When I read this post, it made me think about how I feel knowing that the majority of people in the world have little or no concern for the environment, including many people that I know. As Erin’s title suggests, you cannot scare people into going green. Sometimes I am so absorbed in the thought that I want to make my own life as green as possible that I forget that the people around me are oblivious to everything I am working towards. They might be avid consumers, not think about where their waste ends up or not make decisions based on ethical or environmental concerns.

I used to not think about the environment much beyond recycling and turning off lights. Now I’ve started this blog and done a lot of exploration, I’ve realised that these two things, whilst easy to do and a great first step on the way, are only the tip of the iceberg. But what do you do when no one around you seems to care, even if you talk about it?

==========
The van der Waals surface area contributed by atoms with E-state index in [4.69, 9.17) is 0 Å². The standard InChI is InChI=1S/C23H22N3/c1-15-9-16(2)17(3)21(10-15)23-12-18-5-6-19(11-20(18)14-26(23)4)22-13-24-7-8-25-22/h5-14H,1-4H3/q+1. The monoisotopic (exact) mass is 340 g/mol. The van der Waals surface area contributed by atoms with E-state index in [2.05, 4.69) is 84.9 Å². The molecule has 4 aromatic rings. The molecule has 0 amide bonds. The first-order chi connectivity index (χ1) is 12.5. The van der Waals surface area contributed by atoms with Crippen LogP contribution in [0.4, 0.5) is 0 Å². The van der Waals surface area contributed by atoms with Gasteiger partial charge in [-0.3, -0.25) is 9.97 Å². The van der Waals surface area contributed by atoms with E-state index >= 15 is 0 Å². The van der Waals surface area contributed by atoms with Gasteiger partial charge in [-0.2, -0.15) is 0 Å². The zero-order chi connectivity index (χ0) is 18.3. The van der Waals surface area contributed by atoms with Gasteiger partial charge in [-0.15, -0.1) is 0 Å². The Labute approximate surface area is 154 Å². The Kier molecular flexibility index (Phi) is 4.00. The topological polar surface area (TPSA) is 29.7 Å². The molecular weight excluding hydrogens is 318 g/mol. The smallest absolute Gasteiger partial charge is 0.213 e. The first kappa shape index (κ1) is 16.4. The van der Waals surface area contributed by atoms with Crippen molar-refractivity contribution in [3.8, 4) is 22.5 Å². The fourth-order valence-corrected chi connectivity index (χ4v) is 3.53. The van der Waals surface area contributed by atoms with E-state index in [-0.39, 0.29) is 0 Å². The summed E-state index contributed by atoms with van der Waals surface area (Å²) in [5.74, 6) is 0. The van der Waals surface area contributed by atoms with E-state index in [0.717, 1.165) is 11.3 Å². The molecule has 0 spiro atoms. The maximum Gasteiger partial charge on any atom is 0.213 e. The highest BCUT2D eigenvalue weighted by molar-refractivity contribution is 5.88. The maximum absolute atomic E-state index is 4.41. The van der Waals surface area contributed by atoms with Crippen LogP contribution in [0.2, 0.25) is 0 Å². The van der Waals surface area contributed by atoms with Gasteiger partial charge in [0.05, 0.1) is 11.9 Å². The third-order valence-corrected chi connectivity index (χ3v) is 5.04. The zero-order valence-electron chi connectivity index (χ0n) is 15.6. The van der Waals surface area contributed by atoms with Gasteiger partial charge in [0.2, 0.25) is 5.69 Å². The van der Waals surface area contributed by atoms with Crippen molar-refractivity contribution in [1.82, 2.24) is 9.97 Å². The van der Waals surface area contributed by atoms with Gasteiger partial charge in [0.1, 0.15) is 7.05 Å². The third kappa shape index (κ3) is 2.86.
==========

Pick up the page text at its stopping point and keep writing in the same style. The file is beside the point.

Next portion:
I’m as guilty as any number of people for trying to ‘up-sell’ going green and also being critical of other people who aren’t at the same stage as me. When you are so passionate about doing something (and so frustrated that not everyone has realised what needs to be done to reduce climate change), it can be incredibly hard not to try and persuade people to do what you’re doing.

But, as Erin says, you can’t scare people into going green. As I am realising, everyone is at their own stage and trying to persuade someone to do what they’re not comfortable doing will just make them more determined to stick with the way they are. Some people need educating about climate change, some people need help making the first step, others are doing their best to make a difference and others still are right at the other end of the scale, aiming for zero waste and sustainable lifestyles.